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There are more cafés opening in Hong Kong than we can shake an espresso at, but we’ll attempt to place a spotlight on the cream of the crop.
Natura: was opened earlier this year by floral design studio Origami Florist, and it’s Instagrammable to the max, decorated with a seasonally changing design of preserved flowers, assorted woods and dried plants. The café is spacious too and boasts high ceilings, a place where an intimate chat really is possible.
With summer in full swing, Natura: has collaborated with eco-social enterprise HK TimberBank for its new wooden and floral installations that reinterpret local historical trees using repurposed timber, hoping to place a spotlight on both conservation and commemoration.
We’re fascinated by the register of OVTs (Old and Valuable Trees) in Hong Kong, special trees that fit into one of these categories: large size; precious or rare species; old age; cultural, historical or memorable significance; outstanding form. There are now only eight OVTs left that are 100 years old or older. One of them, the Chinese banyan tree at Muk Lun Street Playground in Wong Tai Sin, pictured above, is the inspiration for the “Islands in the Sky” installation floating above the coffee bar, featuring dried maranthus, baby’s breath and preserved hydrangea to mimick the historical tree’s aerial roots. If you take a selfie with any of the OVTs in Hong Kong in the flesh – check out #naturatreetour – you’ll get a $5 discount on your bill for an unlimited number of times.
Some of the Natura: x HK TimberBank upcycled wooden furniture and lifestyle products, such as log coasters that retain their natural tree rings and long stools made of camphor wood, can even be purchased at the café (prices upon request). There will also be hands-on workshops held at Natura: next month, where participants can make their own small wooden pieces; follow Natura: on Instagram for details.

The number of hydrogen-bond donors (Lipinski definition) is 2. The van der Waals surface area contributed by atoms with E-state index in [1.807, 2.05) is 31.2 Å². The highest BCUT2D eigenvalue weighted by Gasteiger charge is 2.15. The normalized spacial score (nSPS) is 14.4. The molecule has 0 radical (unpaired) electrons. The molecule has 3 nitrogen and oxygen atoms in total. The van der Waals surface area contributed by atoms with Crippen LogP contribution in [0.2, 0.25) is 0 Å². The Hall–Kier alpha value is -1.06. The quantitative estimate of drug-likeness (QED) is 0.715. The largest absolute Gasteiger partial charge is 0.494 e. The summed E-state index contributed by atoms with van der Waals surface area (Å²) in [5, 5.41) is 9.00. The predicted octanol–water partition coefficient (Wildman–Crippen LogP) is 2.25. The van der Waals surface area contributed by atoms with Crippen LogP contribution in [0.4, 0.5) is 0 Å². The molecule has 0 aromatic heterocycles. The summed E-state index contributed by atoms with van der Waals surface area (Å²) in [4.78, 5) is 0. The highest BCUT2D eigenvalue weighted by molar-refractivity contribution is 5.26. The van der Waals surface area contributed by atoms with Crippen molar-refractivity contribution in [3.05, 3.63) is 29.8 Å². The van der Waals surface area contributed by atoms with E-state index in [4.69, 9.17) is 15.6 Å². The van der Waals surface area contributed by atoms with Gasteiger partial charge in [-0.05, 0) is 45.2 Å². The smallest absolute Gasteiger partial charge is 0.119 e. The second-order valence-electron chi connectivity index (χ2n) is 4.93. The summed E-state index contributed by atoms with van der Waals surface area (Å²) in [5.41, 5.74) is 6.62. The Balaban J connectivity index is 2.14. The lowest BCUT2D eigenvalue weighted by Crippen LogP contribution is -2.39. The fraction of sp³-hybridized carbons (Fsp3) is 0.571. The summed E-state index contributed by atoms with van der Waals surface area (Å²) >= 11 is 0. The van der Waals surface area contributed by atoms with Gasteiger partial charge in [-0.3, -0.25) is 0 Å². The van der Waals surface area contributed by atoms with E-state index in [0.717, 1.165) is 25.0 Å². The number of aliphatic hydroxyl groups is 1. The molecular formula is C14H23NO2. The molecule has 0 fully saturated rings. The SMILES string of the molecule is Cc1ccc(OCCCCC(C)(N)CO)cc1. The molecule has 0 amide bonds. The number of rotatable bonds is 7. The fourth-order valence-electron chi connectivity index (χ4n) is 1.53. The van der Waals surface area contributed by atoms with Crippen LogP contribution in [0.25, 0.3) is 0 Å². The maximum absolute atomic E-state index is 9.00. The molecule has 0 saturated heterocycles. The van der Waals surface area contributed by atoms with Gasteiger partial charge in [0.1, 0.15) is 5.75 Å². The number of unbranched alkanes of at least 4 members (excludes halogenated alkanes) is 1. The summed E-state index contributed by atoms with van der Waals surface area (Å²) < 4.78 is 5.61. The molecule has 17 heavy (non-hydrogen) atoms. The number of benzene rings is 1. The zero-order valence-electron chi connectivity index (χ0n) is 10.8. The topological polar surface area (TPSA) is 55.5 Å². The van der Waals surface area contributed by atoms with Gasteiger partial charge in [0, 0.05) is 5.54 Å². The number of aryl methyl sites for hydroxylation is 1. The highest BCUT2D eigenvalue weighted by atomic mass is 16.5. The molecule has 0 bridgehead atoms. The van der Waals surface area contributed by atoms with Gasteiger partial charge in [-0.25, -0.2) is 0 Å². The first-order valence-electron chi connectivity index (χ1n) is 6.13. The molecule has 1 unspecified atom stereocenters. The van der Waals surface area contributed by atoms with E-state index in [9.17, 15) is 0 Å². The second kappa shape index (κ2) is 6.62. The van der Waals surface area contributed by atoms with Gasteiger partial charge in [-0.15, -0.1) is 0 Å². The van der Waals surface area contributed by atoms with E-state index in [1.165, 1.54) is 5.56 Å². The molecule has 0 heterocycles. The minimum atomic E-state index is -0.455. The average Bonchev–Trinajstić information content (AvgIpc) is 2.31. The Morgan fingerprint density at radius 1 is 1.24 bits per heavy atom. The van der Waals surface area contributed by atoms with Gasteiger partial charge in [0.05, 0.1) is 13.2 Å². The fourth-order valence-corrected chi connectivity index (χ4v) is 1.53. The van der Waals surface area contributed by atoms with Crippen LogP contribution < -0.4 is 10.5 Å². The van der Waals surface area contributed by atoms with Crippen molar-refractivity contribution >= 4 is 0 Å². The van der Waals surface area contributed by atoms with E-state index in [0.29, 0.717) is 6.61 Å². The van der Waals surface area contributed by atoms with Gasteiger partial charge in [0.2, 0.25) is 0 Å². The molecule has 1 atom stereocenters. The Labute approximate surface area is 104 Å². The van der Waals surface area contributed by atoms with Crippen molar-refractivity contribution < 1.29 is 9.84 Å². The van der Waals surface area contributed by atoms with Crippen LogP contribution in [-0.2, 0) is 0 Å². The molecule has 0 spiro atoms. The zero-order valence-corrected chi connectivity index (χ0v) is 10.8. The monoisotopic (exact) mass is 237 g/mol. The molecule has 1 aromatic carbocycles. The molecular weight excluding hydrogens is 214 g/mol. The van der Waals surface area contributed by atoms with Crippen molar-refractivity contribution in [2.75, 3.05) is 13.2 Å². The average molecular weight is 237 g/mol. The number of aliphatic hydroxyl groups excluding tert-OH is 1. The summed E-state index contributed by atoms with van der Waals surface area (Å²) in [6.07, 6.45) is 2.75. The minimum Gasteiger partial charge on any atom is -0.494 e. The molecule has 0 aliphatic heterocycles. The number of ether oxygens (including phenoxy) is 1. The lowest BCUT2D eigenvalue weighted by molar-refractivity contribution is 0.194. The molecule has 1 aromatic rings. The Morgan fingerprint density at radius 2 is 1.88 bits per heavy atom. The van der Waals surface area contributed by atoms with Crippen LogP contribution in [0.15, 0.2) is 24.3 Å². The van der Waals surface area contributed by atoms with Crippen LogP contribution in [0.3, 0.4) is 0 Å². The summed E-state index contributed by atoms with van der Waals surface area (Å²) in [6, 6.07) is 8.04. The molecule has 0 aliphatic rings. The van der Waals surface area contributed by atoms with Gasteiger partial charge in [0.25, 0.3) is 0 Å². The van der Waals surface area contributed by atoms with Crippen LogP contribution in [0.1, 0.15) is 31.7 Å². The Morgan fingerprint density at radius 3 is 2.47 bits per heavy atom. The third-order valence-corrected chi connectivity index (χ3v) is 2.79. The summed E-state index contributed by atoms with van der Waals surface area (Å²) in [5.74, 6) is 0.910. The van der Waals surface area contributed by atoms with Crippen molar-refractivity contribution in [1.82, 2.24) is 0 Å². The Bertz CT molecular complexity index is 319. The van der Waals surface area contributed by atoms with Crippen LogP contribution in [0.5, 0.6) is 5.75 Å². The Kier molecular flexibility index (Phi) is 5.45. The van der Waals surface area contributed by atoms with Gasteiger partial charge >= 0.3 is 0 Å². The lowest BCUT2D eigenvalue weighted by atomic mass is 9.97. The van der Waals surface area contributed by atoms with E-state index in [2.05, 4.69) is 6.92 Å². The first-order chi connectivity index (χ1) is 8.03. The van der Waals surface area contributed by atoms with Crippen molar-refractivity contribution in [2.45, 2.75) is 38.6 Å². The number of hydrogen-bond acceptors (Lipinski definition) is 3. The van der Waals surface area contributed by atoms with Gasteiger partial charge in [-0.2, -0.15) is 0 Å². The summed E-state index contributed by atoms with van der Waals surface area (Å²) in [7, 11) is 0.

The new summer menu items (food items available after 3pm) are inspired by natural elements and feature Japanese influences. The refreshing nitro Earl Grey tea with floral espresso ($75) is subtly sweet, with a strong, smooth floral undertone.
We tried both the avocado and portobello sourdough with onsen egg ($128) and the seared akami tuna sourdough ($128) and preferred the latter for its freshly seared Japanese yellowfin tuna complemented by a punchy shiso-ginger-lime dressing.
The creamy carbonara with konjac noodles ($128) is a great low-calorie and low-carb way to eat this beloved pasta dish, using Japanese shirataki noodles made from the konjac yam. The sauce is a mixture of bacon, onion, shimeji mushroom and Hokkaido cream, but it’s not as creamy or flavourful as the original.
We didn’t get to try the two newly launched, pretty-as-a-picture waffle dishes, but there are both savoury and sweet options: unagi and egg waffle ($168; top) and pistachio-flavoured waffle ($138; bottom). You’ll definitely eat with your eyes first with these babies.
We also missed out on the two new vegan desserts by IG-famous vegan pastry shop Koke Lab. Island and the Mountains ($78; top) is a matcha-yuzu tart, and Grass after Rain ($78; bottom) is a passion-fruit-pistachio cake. They certainly do look tempting!
We’d usually be dubious of a café with a colon as part of its name (we’re told it’s a symbol of the owners’ hopes to start a dialogue with their guests), but Natura:’s moniker is fitting for such a thoughtfully created space. We love the current focus on historical trees and conservation, and we think the beautiful installations and new menu items mirror this theme well. With the decor and menu updated quarterly, Natura: will change with the seasons, and we can’t wait to see what’s up next for autumn.
8 Fleming Road, Wanchai, 2816 1601 (open daily, 8am–8pm)
This write-up is based on a complimentary media tasting provided in exchange for an honest review and no monetary compensation. The opinions expressed here represent the author’s.
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